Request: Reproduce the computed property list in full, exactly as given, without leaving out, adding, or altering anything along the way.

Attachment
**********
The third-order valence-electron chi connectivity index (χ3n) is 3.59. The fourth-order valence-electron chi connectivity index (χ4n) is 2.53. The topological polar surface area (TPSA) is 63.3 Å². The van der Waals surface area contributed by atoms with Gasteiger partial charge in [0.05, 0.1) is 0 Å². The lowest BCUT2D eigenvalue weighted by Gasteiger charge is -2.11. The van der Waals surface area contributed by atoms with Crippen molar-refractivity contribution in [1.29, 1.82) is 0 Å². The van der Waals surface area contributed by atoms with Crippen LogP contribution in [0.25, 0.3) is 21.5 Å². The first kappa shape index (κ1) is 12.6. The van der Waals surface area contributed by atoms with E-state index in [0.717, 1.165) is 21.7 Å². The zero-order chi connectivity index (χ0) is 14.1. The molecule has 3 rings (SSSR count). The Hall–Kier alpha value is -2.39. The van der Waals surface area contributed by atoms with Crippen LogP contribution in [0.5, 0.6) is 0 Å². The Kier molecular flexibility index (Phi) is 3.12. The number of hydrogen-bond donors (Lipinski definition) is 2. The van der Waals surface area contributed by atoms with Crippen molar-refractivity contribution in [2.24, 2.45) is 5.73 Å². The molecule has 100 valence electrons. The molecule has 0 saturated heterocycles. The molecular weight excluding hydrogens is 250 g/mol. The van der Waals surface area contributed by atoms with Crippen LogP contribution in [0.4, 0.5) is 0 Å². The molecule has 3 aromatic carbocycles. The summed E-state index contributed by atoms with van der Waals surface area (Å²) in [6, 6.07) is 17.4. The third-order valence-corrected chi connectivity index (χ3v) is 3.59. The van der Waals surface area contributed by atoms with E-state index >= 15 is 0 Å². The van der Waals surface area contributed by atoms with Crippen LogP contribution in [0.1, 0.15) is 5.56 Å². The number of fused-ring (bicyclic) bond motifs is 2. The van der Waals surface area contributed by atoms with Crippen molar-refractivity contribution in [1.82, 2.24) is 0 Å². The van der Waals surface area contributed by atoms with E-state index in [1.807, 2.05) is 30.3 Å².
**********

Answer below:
The third-order valence-electron chi connectivity index (χ3n) is 3.59. The fourth-order valence-electron chi connectivity index (χ4n) is 2.53. The topological polar surface area (TPSA) is 63.3 Å². The van der Waals surface area contributed by atoms with Gasteiger partial charge in [0.05, 0.1) is 0 Å². The lowest BCUT2D eigenvalue weighted by Gasteiger charge is -2.11. The van der Waals surface area contributed by atoms with Crippen molar-refractivity contribution in [1.29, 1.82) is 0 Å². The van der Waals surface area contributed by atoms with Crippen LogP contribution in [0.25, 0.3) is 21.5 Å². The first kappa shape index (κ1) is 12.6. The van der Waals surface area contributed by atoms with E-state index in [0.717, 1.165) is 21.7 Å². The zero-order chi connectivity index (χ0) is 14.1. The molecule has 3 rings (SSSR count). The Hall–Kier alpha value is -2.39. The van der Waals surface area contributed by atoms with Crippen LogP contribution in [0.5, 0.6) is 0 Å². The Kier molecular flexibility index (Phi) is 3.12. The number of hydrogen-bond donors (Lipinski definition) is 2. The van der Waals surface area contributed by atoms with Crippen molar-refractivity contribution in [2.24, 2.45) is 5.73 Å². The molecule has 100 valence electrons. The molecule has 0 saturated heterocycles. The molecular weight excluding hydrogens is 250 g/mol. The van der Waals surface area contributed by atoms with Crippen LogP contribution in [0.4, 0.5) is 0 Å². The molecule has 3 aromatic carbocycles. The summed E-state index contributed by atoms with van der Waals surface area (Å²) in [6, 6.07) is 17.4. The third-order valence-corrected chi connectivity index (χ3v) is 3.59. The van der Waals surface area contributed by atoms with E-state index >= 15 is 0 Å². The van der Waals surface area contributed by atoms with Crippen LogP contribution in [0.1, 0.15) is 5.56 Å². The number of fused-ring (bicyclic) bond motifs is 2. The van der Waals surface area contributed by atoms with Crippen molar-refractivity contribution in [1.82, 2.24) is 0 Å². The van der Waals surface area contributed by atoms with E-state index in [1.807, 2.05) is 30.3 Å².